In her interview McDonald says how as creative people often we have to walk in a lot of different shoes. Something that for actors and performers means playing a lot of different roles. Characters, people that they may or may not agree with on many different levels: be it social, political or religious. Likewise, writers have to get to know their characters, so that what they convey to their readers, is as truthful and accurate as they can make it.

Which is not to say that I possess a super-brain that records everything. For example, where I go, what I eat or even wear; but sometimes, I get an inkling of something that suggests: write this down, it’s important. This is one of those reasons why we keep a notepad at the side of the bed. We let the camera in our brain record, or we grab something and write, plot idea. Or possible story lead. And then later when we have some free time, we try to piece them together. Other times though we file and save it for posterity, to use it some time in the future.

Or as McDonald suggests, we do things to replenish the well, because the process of creation can be exhausting. She talks about going to a show to see a great singer like Ray LaMontagne at Carnegie Hall… “I can fill up that way, but I’m still observing as a student as well. My mind’s still at work, and processing, processing and learning and learning and learning…I am very aware of the fact that my mind and my soul, or whatever, are processing all of this, and storing it to then be used at a later date when I get out there.”

This is why being observant is necessary. Why we have to pay attention to things that are happening around us. Or as she say, “be aware of the moment.” The present moment. Not yesterday or the day before that. With all of our electronic gadgets, it is a must that we unplug and unwind when we write, because what we are creating on some level is primal. And urgent. And necessary.

ImageRemember that writing is about revealing truth, and when a writer is honest in their approach to the work it shines through, if you’ve ever read Bastard out of Carolina, The Color Purple or Paradise, you know what I mean. I remember reading the novel, Wrecked (by E.R. Frank) a few years back and finding some similarities between the female lead and her relationship with her father. As a result, I started to see things in my own family circle from a different point of view.  Perspective. Good writing will do that, it will help you to see things more clearly.

Later in the week, I will talk some more about the art of observation, but until then keep your eyes open and your ears pealed for the sights and sounds of life.

Getting Down with the Basics : Writing Utensils

For some time now, I have been obsessed with learning the basics, or at least about getting them right. Like a guitar player who must routinely strum and then make chords so that later they can rely on muscle memory to eventually kick in. Or as my niece says,  play without looking. It’s been six years and without a steady music teacher, I am beginning to see places where my tactics are working, and others where they have fallen short. I realize, however, that if you stick with it and do them often enough, there comes a time when it begins to feel like magic, as though your fingers are actually flying off the guitar as you move between chords: going from G to A to D. Or vice versa.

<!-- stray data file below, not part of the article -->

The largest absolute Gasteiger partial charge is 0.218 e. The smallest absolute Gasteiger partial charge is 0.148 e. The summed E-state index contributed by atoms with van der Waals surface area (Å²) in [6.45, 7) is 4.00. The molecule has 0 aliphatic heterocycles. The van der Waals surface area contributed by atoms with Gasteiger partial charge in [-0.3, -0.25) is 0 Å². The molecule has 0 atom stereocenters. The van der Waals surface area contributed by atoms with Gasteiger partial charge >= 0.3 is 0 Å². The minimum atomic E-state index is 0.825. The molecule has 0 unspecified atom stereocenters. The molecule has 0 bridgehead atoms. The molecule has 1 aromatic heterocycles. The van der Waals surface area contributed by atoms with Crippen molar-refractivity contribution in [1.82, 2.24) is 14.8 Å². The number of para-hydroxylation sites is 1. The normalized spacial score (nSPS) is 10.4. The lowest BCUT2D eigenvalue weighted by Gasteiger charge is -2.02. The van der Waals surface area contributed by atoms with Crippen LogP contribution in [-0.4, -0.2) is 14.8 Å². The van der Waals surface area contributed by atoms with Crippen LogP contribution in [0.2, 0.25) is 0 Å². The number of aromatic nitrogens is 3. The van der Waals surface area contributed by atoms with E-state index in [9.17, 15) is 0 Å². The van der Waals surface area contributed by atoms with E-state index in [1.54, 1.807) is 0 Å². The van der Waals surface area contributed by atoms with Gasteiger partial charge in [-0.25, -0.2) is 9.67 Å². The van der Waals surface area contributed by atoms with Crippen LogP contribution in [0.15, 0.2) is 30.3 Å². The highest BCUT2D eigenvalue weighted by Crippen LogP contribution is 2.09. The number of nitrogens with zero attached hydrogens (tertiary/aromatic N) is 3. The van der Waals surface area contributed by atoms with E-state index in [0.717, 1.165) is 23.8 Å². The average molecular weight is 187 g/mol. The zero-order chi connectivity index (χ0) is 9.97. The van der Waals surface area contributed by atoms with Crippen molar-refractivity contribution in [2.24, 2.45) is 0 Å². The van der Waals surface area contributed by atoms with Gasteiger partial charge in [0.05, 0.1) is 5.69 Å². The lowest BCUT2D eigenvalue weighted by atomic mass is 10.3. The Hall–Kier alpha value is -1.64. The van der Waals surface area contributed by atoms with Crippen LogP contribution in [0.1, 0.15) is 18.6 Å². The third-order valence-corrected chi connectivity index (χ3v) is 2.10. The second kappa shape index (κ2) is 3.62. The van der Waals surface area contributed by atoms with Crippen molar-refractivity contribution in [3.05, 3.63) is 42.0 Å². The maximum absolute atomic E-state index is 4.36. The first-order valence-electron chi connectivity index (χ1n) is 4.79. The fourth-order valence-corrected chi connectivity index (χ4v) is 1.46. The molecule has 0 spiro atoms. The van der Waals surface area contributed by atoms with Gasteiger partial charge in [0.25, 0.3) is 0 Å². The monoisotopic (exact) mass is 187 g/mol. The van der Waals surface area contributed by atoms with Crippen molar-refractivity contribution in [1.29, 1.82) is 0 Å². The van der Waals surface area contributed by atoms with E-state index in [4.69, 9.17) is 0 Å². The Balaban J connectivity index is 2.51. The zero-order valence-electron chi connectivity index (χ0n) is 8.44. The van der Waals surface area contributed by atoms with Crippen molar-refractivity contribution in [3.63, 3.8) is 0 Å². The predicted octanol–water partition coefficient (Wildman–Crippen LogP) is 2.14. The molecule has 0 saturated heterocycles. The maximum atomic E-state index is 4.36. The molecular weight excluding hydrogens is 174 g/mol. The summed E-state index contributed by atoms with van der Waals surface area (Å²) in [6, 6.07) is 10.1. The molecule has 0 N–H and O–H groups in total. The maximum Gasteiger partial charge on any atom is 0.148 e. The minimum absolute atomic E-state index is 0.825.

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 This is a result, like muscle memory, of something that has already become ingrained in you. This is what a writer and anyone learning a new skill aims for. Something called mastery. Effortless proficiency which is an indication that your hours of hard work has indeed paid off. And this is why so many beginner questions may seem like an affront to anyone who has already put in their hours. Or paid their dues, because the struggling writer, grappling at straws, may seem more like someone aiming to know outright, something that has taken them ages to master.

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Worry not, the answers will come.

Even to questions that at first may seem rather pesky. Questions about the very semblance of a writer’s life. Questions about routine, and schedules and writing utensils.  For me the beauty of writing has always been that all you need is a pen and pieces of paper. Yet for the beginner it becomes: Which pen? What type of paper? Or even more probing questions, like where do your ideas come from? A couple of weeks ago, I watched a youtube video where Neil Gaiman joked with an audience member that writers are awful to people who ask such questions and that such questions shouldn’t be asked of writers. In many ways I agree with him, although I am also beginning to understand the need for the question in the first place.

Remember the writer, grappling at straws, is trying to figure out just how this thing is actually done. Needing only a little bit of guidance and maybe luck. Although persistence will be the best advice in the end.

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How to learn the basics and get some handle on writing utensils? you ask. Get a good book on grammar like Strunk and White’s The Elements of Style. Read a lot. And most definitely, write a lot. And concerning writing utensils, they tend to vary. The writer and instructor Natalie Goldberg suggests writing in a funky notebook like the ones you would get for back to school. The ones with tweety bird. I use them sometimes, but I also write on yellow legal pads (like John Grisham) and use inexpensive faber pen. Although any other brand will do. You might need to keep a stapler or binder nearby to collate everything. I like Goldberg’s suggestion because she says as writers we should try not to take ourselves too seriously, especially when what we are trying to do is be creative. So if time permits, take a read of: Natalie Goldberg’s Writing Down the Bones or Anne Lamott’s Bird by Bird. These are two excellent books for writers at stage of their writing career. And also check out Chuck Wendig’s site: terribleminds.com. It always has lots of info for writers.